Zigazoo is the new “TikTok” for kids. In a nutshell, it’s an education/entertainment app, which engages students in meaningful learning and problem-solving activities whilst entertaining them. It doesn’t seem so harmful, does it? But, is it safe for kids?

The terms of service (but not the app description) clearly state that Zigazoo is meant to be used with a parent, and personal data is treated as though it’s from those over 13…. however that’s just words in a contract – how is that enforced?

Investment, investors and social media apps have a long track record of chasing revenue at any cost. Why would this be different?

So, back to the question: is Zigazoo safe for kids? Well, there are no such things as safe apps. How do we know if they’re safe, or not? We need to ask questions like:
How does the app guarantee it being safe? And for how long?
How can it be enforced?
Will parents use it with their child?
How is the age proven?

And, even though it’s an age-restricted version of “TikTok”, you are still allowing your child to post videos of themselves publicly (which is a privacy issue) and you are still encouraging screentime (even though it might be “more meaningful” screentime, it’s still screentime, which comes with a cost.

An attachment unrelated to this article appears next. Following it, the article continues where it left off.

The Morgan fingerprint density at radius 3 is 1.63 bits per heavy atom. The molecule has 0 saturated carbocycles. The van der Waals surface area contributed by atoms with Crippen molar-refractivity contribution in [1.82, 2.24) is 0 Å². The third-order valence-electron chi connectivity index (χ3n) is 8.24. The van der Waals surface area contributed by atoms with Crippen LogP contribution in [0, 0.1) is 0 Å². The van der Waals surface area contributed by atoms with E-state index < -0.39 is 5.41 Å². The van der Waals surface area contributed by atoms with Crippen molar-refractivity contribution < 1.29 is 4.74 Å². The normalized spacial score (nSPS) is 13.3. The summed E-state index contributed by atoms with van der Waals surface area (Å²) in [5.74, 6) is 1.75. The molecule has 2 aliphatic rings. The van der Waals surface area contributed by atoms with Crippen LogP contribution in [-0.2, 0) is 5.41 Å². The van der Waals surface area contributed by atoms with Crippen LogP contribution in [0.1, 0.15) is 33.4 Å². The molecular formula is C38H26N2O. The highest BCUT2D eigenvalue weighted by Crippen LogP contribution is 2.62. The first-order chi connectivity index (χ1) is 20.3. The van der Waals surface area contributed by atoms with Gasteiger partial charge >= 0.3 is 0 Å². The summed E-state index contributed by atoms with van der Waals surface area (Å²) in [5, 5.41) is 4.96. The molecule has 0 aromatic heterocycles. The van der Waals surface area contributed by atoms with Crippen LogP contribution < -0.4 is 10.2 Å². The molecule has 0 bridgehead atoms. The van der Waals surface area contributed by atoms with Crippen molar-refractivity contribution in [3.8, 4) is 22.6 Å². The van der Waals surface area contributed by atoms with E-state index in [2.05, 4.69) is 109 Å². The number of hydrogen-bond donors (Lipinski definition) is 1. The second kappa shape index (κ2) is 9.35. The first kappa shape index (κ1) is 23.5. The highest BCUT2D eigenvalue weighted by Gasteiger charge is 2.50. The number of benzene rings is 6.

We asked Dean McCoubrey, founder of MySociaLife, and this is what he said:
“My view is that it’s fun and cool, and creative, but that comes at the cost of obsessing about other people’s lives / dance moves / clothes / bodies on screen, which isn’t that healthy – it directly targets the self-consciousness and need for attention of some adolescents. It eats time. And are the rewards of losing that time big enough?”

Tackling social media, mental health, apps, risks and other challenges, is difficult, especially if you don’t understand the context of this online landscape to the lengths that it stretches. However, the MySociaLife digital wellness programs make this easy for you, through four shared solutions. Let’s make things better online, with a new generation of conscious, informed critical thinkers. 🙏💥🧠

For more info, contact us! info@mysocialife.com

Parents and teachers fail to fully understand life online: Digital Citizenship Week South Africa